Ayn Rand herself made a short comment quoted in Ayn Rand’s Marginalia (ed. by Robert Mayhew), p.  133, which may shed some light. In answer to a sentence from Human Action (p.  231)

…the economists were bound to widen step by step the field of their studies until they finally developed a system dealing with all human choices, a general theory of action [i.e. praxeology].

she writes:

That is the definition of the province of morality. Isn’t it clear by now that “praxeology” is intended as a substitute for morality? What is morality, if it is not the science of “all human choices”?

(Mises had a certain disdain for morality, but I think the reason for this is that he had only been exposed to the Christian-Kantian version of morality, which only consists of “dos and don’ts” and never gives any kind of positive advice, the way Ayn Rand’s ethics does.)

As I said, those are just stray observations. Maybe someday I will be able to integrate them into something better.

(If you want to know more about praxeology, the best sources are the beginning chapters of Human Action and the book The Ultimate Foundation of Economic Science.)[3]

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There followed a short exchange on “praxeology” with another commentator:

Apparently [praxeology is] not based on observation. I find this a little absurd. Surely, as a system of axioms, you’d have to test them and see if your praxeology truly applies? How do you test an axiom? Well, observation.

You have a point here. As I said, there is much truth (and some errors) in misesian praxeology, but the problem is that Mises “kantianizes” even the true points by making them a matter of the innate “structure of the human mind”, rather than facts of reality.

A minor objection, however: axioms are not actually “tested” against reality. A true axiom – like “existence exists”, “consciousness is conscious, “A is A” – does not need to be tested; they themselves are the foundation of any “testing”. I got a comment from George Reisman, which I think captures the point:

I don’t think axioms are “testable” or can be overthrown by any test. They represent knowledge so certain, that any test which seemed to refute them would stand as flawed. The proposition 2+2=4 is not an axiom, but it is as certain as any axiom, and any test that appeared to show that 2+2 equaled any number other than 4 would merely provide grounds for searching for the error that produced that result. We would not abandon the proposition that 2+2 does in fact equal 4 but rather rely on its absolute certainty as a foundation of the discovery of where the error lay.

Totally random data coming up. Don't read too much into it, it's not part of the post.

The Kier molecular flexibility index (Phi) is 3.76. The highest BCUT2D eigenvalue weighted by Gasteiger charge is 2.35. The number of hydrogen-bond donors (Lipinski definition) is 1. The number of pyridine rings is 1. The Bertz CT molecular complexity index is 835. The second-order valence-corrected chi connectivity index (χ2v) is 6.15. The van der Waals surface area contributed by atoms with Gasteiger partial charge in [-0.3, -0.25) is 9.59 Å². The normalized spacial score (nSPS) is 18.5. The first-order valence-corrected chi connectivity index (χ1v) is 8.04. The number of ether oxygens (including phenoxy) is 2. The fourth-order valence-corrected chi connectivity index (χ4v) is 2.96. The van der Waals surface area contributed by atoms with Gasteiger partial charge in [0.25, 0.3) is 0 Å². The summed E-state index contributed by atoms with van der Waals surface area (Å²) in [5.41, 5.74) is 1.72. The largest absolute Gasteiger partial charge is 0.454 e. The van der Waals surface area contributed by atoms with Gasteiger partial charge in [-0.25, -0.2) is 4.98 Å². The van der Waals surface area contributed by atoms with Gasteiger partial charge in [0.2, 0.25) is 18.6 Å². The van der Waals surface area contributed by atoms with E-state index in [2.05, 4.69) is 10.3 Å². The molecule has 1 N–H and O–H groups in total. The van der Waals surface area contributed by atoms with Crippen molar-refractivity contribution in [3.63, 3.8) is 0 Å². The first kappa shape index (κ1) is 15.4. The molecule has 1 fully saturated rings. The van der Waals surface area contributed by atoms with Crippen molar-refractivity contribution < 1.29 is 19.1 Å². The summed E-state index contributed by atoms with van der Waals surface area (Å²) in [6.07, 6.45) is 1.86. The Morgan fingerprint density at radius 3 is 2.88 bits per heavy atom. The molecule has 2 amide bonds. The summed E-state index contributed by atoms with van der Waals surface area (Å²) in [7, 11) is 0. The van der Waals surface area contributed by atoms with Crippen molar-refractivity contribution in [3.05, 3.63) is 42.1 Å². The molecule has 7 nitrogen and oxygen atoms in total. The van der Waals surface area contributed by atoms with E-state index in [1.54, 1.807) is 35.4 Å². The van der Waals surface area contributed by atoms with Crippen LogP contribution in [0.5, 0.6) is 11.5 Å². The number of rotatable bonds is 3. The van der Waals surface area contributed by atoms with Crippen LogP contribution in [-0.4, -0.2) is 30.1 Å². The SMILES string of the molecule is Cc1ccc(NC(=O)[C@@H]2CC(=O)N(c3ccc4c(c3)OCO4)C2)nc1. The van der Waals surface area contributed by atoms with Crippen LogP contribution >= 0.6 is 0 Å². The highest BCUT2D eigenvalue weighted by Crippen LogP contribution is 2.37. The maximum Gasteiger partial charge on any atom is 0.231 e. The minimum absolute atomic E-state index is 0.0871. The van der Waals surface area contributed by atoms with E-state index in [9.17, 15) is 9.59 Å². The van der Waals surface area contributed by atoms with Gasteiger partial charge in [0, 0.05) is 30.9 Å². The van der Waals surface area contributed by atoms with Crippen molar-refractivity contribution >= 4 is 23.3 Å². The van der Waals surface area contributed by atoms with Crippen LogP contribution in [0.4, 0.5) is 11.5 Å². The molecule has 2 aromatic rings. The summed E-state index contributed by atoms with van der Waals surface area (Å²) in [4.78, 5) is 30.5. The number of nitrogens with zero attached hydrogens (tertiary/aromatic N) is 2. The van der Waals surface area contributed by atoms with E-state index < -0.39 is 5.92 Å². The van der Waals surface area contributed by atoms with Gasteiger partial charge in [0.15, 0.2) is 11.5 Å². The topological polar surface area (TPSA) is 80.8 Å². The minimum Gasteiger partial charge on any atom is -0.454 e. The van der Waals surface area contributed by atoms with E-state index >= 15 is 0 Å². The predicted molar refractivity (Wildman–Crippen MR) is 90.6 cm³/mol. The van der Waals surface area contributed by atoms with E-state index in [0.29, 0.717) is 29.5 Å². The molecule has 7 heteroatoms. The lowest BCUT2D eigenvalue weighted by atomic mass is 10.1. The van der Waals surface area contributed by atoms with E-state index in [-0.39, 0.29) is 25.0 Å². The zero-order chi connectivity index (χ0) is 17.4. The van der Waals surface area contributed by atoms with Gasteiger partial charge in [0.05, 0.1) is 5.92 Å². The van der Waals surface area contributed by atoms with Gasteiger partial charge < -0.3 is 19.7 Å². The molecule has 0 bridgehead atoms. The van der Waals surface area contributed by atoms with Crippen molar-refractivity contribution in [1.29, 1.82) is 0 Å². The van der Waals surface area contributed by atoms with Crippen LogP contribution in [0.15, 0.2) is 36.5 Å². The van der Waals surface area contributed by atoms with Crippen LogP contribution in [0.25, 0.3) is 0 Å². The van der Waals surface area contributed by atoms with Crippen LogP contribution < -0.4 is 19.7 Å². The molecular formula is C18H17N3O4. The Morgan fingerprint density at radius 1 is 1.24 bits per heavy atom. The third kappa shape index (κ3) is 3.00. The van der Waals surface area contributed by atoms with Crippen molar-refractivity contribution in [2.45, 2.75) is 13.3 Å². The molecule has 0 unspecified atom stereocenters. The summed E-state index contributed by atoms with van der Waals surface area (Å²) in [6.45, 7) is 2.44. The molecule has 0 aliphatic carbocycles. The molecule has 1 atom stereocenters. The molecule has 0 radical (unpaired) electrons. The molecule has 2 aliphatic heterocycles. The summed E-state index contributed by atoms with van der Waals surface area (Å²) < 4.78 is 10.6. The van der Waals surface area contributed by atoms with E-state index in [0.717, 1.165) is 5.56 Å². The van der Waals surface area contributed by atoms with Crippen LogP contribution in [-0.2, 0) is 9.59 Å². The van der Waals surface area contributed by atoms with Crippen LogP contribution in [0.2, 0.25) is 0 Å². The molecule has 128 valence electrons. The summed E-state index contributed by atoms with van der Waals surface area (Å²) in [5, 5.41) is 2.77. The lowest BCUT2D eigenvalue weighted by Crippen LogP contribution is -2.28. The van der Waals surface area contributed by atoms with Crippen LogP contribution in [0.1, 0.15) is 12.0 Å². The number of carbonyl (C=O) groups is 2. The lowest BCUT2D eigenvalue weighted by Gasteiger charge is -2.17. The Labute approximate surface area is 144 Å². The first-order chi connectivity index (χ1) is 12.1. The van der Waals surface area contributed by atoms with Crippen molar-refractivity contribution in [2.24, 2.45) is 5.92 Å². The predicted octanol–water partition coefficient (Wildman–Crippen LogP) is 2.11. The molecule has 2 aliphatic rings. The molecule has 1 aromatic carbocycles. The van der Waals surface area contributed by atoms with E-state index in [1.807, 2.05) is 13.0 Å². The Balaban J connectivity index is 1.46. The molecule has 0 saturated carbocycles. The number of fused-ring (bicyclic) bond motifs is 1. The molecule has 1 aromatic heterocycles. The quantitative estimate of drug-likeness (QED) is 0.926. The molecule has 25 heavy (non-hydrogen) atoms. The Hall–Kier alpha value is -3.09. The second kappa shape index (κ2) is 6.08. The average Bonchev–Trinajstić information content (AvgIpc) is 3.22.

The idea that axioms should be “tested” sounds a bit like Karl Popper. But I did not want to delve into this issue, because it would have distracted from the main subject.

I have seen discussions by “Austrians” who claim there is no big difference between Objectivism and praxeology, because both rely on basic axioms. A minor point here is that Mises himself does not talk about “axioms”, but about “a priori categories”. But the major difference is that the axioms of Objectivism are by no means “innate” or “only in our minds”. They are implicit in all knowledge – but the explicit formulation of them is something that has to be learned.

There is a funny example from Mises (at least I consider it funny) regarding the proof that there is an external world. If you are an Objectivist (or just follow common sense), how would you prove this? Well, you just open your eyes (or pull the plugs out of your ears); then you see and hear that there is an external world.

But Mises presents a different proof. He says that if there were no external world, all our wishes and desires would automatically come true. But they do not automatically come true; ergo, there is an external world that puts hindrances in our way.